No social movement has ever been successful without youth. So, fifteen years ago we founded what has become one of the leading environmental education organizations in US, EarthEcho International, to bring our message and content into classrooms around the world and build a youth strategy for the environmental movement. But education is just the beginning. We also have to build a sustainable and profitable distributed media strategy. My father and grandfather were master storytellers and created documentaries, radio programs, movies, even graphic novels. Inspired by that, we are also building a sustainable business model around storytelling. We are creating media, developing new intellectual property, and physical experiences like resorts and location-based entertainment that can reach and inspire as many people as possible. For example, we have award winning books for elementary students and new literary projects focused on teens. I host an Emmy-nominated syndicated TV series called Xploration Awesome Planet that targets teens and tweens, now in its 5th season. My wife Ashlan and I just finished two seasons of our Travel Channel series Caribbean Pirate Treasure that takes viewers on a fun adventure exploring the ocean and diving into pirate legends and stories of buried treasure; we are working on an ocean Imax project, VR programs, a scripted TV project and even an ecoadventure hotel product. In other words, we are building a media/lifestyle brand that targets multiple audiences in multiple ways with a consistent message about conservation, exploration, and adventure.

How do you remember your great-grandfather, Jacques? Do you have any memories of him that you'd like to share?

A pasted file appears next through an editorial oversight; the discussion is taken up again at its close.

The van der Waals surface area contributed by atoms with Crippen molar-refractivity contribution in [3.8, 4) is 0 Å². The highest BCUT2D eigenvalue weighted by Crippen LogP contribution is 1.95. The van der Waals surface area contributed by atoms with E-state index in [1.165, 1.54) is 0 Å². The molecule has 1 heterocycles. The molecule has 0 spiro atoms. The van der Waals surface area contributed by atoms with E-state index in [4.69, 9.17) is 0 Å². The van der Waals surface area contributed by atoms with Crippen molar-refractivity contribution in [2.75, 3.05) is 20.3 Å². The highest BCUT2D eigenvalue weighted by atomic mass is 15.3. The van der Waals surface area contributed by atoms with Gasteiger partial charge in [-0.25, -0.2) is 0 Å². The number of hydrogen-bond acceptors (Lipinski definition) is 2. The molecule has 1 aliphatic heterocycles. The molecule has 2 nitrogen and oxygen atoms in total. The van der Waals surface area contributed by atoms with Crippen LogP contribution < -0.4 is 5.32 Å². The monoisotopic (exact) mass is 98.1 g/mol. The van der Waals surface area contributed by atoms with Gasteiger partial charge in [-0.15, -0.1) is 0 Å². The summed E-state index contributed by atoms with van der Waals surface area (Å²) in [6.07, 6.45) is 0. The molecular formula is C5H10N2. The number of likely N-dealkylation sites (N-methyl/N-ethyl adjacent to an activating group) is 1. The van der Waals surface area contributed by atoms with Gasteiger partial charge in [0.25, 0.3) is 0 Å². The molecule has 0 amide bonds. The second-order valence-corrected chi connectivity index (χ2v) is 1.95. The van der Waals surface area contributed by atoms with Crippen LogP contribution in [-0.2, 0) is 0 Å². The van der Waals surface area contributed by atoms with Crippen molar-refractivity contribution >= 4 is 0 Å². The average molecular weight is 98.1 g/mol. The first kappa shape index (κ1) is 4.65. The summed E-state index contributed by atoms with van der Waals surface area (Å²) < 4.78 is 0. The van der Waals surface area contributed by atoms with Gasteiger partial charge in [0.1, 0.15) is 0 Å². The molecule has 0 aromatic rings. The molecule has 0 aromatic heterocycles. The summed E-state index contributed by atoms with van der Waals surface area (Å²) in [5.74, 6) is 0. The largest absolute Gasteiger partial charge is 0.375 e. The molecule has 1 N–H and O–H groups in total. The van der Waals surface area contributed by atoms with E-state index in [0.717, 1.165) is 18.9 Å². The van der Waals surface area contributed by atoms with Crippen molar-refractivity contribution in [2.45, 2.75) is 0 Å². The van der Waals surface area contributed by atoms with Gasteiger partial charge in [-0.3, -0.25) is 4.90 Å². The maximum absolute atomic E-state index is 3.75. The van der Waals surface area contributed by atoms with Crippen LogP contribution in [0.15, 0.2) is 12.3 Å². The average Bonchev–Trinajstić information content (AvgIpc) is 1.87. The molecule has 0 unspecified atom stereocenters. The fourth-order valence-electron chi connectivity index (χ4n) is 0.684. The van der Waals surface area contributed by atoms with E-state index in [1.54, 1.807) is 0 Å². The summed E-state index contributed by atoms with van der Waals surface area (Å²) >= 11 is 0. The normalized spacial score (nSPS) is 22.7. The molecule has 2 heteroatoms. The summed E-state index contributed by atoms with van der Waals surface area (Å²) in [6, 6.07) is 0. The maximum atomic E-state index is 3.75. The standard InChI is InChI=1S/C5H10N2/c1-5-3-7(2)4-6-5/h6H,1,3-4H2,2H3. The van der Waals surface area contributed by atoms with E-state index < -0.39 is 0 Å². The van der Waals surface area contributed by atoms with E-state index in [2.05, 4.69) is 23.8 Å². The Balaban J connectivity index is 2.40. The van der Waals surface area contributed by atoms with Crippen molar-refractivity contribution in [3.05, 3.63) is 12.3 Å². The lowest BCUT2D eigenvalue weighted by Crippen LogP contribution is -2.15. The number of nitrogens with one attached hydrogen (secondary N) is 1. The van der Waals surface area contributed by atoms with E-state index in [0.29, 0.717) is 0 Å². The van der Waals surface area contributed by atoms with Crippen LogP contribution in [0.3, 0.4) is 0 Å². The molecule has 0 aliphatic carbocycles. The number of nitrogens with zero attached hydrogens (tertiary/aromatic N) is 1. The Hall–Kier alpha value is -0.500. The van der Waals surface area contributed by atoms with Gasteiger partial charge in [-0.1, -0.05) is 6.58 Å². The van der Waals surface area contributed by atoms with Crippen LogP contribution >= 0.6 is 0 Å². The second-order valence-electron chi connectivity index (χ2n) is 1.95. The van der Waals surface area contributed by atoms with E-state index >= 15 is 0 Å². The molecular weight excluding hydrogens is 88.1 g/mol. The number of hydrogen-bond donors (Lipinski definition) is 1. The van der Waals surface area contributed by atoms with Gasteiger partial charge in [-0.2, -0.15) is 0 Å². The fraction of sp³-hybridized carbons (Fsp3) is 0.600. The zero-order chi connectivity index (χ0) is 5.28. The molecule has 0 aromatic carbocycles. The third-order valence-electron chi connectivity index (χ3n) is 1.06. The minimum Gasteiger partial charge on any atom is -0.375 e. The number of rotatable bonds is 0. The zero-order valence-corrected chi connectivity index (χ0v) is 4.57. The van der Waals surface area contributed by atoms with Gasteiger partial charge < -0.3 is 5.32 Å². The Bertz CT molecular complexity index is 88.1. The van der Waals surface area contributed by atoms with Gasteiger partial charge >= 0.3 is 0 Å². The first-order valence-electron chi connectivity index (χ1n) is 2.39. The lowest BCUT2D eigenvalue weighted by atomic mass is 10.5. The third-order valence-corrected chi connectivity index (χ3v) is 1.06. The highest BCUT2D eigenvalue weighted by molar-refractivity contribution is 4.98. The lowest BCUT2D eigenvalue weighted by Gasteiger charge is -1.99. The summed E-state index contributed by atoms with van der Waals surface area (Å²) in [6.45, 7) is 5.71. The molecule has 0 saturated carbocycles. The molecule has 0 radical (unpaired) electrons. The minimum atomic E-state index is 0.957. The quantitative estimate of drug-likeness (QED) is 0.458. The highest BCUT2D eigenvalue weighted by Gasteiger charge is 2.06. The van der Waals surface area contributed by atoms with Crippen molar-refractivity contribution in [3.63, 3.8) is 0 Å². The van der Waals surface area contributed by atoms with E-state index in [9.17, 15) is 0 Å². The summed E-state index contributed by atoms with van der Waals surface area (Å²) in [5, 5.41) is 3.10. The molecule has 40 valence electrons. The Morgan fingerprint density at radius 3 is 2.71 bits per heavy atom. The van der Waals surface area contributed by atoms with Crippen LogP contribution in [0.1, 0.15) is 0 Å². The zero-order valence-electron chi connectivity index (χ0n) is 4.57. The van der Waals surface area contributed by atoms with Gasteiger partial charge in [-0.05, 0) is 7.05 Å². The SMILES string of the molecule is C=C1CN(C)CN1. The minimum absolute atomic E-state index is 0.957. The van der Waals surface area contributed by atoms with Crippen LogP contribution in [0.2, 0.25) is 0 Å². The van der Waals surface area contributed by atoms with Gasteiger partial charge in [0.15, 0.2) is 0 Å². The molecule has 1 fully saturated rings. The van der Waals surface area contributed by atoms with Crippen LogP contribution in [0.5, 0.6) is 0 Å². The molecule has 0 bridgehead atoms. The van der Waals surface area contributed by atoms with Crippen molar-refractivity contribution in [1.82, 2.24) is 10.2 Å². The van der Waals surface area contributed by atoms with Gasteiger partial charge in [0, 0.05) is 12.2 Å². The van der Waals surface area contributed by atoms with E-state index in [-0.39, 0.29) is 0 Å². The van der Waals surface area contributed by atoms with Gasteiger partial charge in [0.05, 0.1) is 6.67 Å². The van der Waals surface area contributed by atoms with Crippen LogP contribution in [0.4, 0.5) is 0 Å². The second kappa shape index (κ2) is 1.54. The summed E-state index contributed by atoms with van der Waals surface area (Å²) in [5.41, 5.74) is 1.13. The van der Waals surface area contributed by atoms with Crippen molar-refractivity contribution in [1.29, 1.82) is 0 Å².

My grandfather died when I was 17 years old, so I knew him pretty well. I remember what an incredible visionary he was. He was never content, always pushing boundaries and that was his gift. One of my fondest memories growing up is of sitting with my grandfather and hearing all about his adventures traveling around the world. While most people think of him as this pioneering environmental crusader and ocean explorer, what they don’t realize is that he didn’t start out that way. At first, when he invented scuba diving and underwater cameras, all he wanted to do was explore. He was an avid free diver who wanted to spend more time underwater. So, he met an engineer and together they tinkered and experimented until they invented a way to do it. For him, just like for all of us, his journey to becoming a conservationist was an evolution over time as he watched the health of the Mediterranean and the Red Sea rapidly decline over the 50’s and 60’s in response to post-war industrialization. Seeing this change was his “aha” moment and led him on his crusade to protect the oceans. That was an important lesson for me because it taught me that all of us start somewhere and grow over time. He was just a bit ahead of the rest of the world, but even his appreciation for conservation didn’t happen overnight. He taught me patience and the belief that it takes time for people to learn and grow and that our work will never be done. But like his awakening over a few decades, society is learning, growing and getting better and we should never give up trying to make the world a better place.